Those who disagree with that assessment will think about all the familiar corporations doing all the familiar things in the community, in support of all sorts of great causes. And thank goodness for those cash outlays, because I’m sure there are many organizations and events that wouldn’t run without them. If that’s all that the skeptic to my view is considering, though, then they’re forgetting the very pointed conversation that will have happened around a boardroom table, before and after each and every one of those community pursuits. The conversation about how much the contribution is going to cost, and what the expected value of the PR benefit will be in return.

I don’t have videotape of these conversations, so I can’t prove it to you. I just believe I know enough about big business to know that there is no scenario in which the conversation consists simply of: “we’re doing a thing that’s a net money loser and that’s cool”. It may well be a money loser up front – I’m not debating that. But somewhere, someone has estimated (or explicitly measured) that the long-run image-related benefits of the contribution will more than make up for the up-front expense…That’s just the way profit-driven corporations work: if they lose money, or even progressively make less, they go into a death spiral of cutting costs, losing ground to their competition, cutting more costs, losing more ground, etc.

(Note: there are corporations who don’t exhibit this behavior. They’re called non-profits.)

But I’m being overly critical, Bell. As I said, I don’t think your recent campaign was harmful to anyone – at least nowhere near directly. My comments above don’t take away from the fact that your $6M donation will, I’m sure, be put to good use. And, really, so what if you end up netting $7M in spin-off economic gain from it? Other corporations should actually take note: do good things and you will be rewarded.

Here’s the ‘so what’: my concern, at its core, is about the very real, very dangerous consequences of losing sight of the faceless corporation’s bottom-line motive. So Bell, let’s talk about what happens if people get lulled into forgetting that profit is your chief objective.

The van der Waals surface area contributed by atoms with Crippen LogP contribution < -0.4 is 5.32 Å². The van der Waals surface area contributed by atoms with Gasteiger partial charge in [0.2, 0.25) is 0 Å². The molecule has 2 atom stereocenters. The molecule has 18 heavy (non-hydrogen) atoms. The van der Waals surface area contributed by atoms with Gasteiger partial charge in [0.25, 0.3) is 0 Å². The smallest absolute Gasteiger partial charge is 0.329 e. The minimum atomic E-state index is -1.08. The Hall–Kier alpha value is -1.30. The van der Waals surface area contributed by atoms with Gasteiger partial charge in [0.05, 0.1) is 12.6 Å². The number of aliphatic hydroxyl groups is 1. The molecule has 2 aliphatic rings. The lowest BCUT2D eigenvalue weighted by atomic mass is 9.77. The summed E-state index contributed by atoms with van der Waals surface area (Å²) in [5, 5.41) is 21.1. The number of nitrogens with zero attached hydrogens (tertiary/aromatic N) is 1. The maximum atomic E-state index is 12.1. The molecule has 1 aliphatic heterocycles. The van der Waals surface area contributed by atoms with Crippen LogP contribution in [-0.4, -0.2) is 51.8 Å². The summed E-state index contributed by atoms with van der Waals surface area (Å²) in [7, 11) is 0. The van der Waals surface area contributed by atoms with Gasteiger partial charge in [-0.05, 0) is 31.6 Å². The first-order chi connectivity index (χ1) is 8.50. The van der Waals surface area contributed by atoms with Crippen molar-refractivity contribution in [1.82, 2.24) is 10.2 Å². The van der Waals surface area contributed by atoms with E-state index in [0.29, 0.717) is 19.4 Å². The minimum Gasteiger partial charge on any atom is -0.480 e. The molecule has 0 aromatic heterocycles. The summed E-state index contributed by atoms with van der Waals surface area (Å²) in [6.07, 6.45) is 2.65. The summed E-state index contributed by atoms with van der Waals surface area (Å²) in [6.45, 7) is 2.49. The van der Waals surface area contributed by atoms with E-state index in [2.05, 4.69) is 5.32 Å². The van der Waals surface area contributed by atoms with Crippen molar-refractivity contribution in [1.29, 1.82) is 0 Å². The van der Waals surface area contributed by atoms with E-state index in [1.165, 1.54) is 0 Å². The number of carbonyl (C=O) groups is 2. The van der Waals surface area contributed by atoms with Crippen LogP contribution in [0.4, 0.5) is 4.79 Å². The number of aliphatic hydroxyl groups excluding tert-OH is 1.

If you forget that Coca Cola wants to make as much money as possible, you will not question their sponsorship of a nutrition-industry summit and may believe them when they tell you that a can of sugar water is no more harmful than the caloric equivalent in broccoli. (You may even overlook the fact that the ‘study’ they quote was led by someone on their payroll.*) If you forget that ABC Oil Co. has profit-thirsty shareholders, you may smile at the photo of its CEO planting a tree and forget about its expenditure on lobbying to discourage the development of alternative energy sources.

(*Sugar is on the brain. Check out the documentary called Sugar Coated on Netflix. It’s a gooder.)

Now, Bell, you’re probably confused…On the one hand, I seem angry; on the other, I appear to hold onto the hope – however faint – that your corporate brethren may one day change their ways. Heck, I’m confused too: it’s a funny thing to be both a cynic and an idealist. Not sure how I wound up here.

I’m cynical of the motives of any corporation, because – as the old observation goes – if you were to note the attributes of your average profit-seeking enterprise and imagine a person with the same traits, that person would unquestionably be deemed a sociopath. And yet, I’m idealistic in my unwillingness to let go the dream of a world in which big business is capable of aiming for things other than max profit.

I wanted to be honest and bring my concerns to you directly, Bell. I’ve been out there, debating these views with friends. I didn’t want you to catch wind of them without allowing me to explain properly.

Please do keep setting the example for things that can be done to simultaneously benefit yourself and your community. I wish more companies would.

Thanks for the talk.